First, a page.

Federal Court of Justice
Recently, the Federal Court of Justice (BGH) issued a much-noticed ruling on 15 September 2023 (V ZR 77/22) regarding a property seller's duty to provide information. The seller may not be content with simply uploading documents to a virtual data room in order to fulfil their duty of disclosure to the buyer. In the case in question, the seller had uploaded further important documents to the data room three days before the purchase contract was concluded without giving any notice. The seller had thus failed to fulfil his duty to provide information. He cannot expect the buyer to look around the data room again shortly before the notary appointment in order to check the latest information.
Facts of the case
The decisive factor for the BGH is whether the seller can legitimately expect in the individual case that the buyer will actually take note of the information in the data room and include it in their purchase decision. Only then is a separate explanation by the seller not necessary. In addition to the importance of the information, it must also be taken into account whether and to what extent the buyer carries out a due diligence review, although it is not legally obliged to do so.
Not every property sale is accompanied by a comprehensive due diligence check. But did the seller provide sufficient information? In principle - according to the BGH - the seller cannot fulfil his obligation to disclose circumstances (decisive for the purchase) by giving the buyer the opportunity to obtain knowledge of these circumstances. In other words, simply setting up a data room and filling it with information is not sufficient. The seller has only fulfilled his obligation if he can reasonably expect, based on the circumstances, that the buyer will look through the documents not only for the purpose of general information, but also from a specific point of view. In all other cases, the seller must draw the buyer's attention to this important circumstance. If he fails to do so, there is a risk that he will be liable for damages due to a breach of a pre-contractual duty of disclosure (§ 280 para. 1, § 311 para. 2 no. 1, § 241 para. 2 BGB).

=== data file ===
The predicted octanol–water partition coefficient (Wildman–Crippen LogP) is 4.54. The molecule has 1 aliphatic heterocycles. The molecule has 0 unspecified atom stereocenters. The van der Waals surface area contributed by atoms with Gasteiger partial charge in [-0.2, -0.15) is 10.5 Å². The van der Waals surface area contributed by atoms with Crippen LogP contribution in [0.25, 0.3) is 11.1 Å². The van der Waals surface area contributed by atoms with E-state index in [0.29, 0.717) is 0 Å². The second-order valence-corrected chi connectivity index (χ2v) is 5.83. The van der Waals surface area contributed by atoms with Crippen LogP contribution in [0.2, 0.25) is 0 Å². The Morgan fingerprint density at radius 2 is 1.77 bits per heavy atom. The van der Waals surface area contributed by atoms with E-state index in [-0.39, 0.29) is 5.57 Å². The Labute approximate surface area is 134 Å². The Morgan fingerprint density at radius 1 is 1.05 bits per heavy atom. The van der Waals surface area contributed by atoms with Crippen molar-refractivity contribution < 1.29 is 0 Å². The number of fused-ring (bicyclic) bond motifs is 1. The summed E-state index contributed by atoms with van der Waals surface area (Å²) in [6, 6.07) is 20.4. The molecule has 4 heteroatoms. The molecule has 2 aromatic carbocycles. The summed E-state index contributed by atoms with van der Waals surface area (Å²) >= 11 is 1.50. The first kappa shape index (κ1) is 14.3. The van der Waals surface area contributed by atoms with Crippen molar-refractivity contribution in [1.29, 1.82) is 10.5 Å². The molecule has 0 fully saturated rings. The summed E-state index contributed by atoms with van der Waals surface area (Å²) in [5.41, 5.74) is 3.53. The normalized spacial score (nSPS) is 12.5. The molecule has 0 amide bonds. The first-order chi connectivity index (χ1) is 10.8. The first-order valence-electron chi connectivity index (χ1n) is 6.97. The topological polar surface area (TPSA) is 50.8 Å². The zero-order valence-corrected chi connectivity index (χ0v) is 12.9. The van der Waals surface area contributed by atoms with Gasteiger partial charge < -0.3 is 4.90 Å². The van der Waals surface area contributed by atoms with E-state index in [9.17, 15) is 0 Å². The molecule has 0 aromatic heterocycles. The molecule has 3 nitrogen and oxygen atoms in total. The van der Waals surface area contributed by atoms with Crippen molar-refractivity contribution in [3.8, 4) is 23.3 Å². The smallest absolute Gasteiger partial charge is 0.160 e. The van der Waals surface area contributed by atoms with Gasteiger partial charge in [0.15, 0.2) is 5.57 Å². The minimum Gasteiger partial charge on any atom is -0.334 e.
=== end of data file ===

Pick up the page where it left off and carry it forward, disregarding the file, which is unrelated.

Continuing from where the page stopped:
Significance in practice
But what exactly does this mean in practice? The seller of a property would be well advised to provide the buyer with all the information he knows about the property so that the buyer can check it. In case of doubt, he will have to point out particularly important facts or information to the buyer, otherwise he may be in breach of his duty of disclosure. The submission of incorrect or incomplete information constitutes a breach in any case. The concealment of facts, on the other hand, regularly only gives rise to liability if the other party could reasonably expect clarification in good faith, taking into account the public opinion. This depends on the individual case. But you should not let it come down to that, therefore: provide all information and specifically name or emphasise information that appears to be essential for the purchase decision.
Düsseldorf, 16 November 2023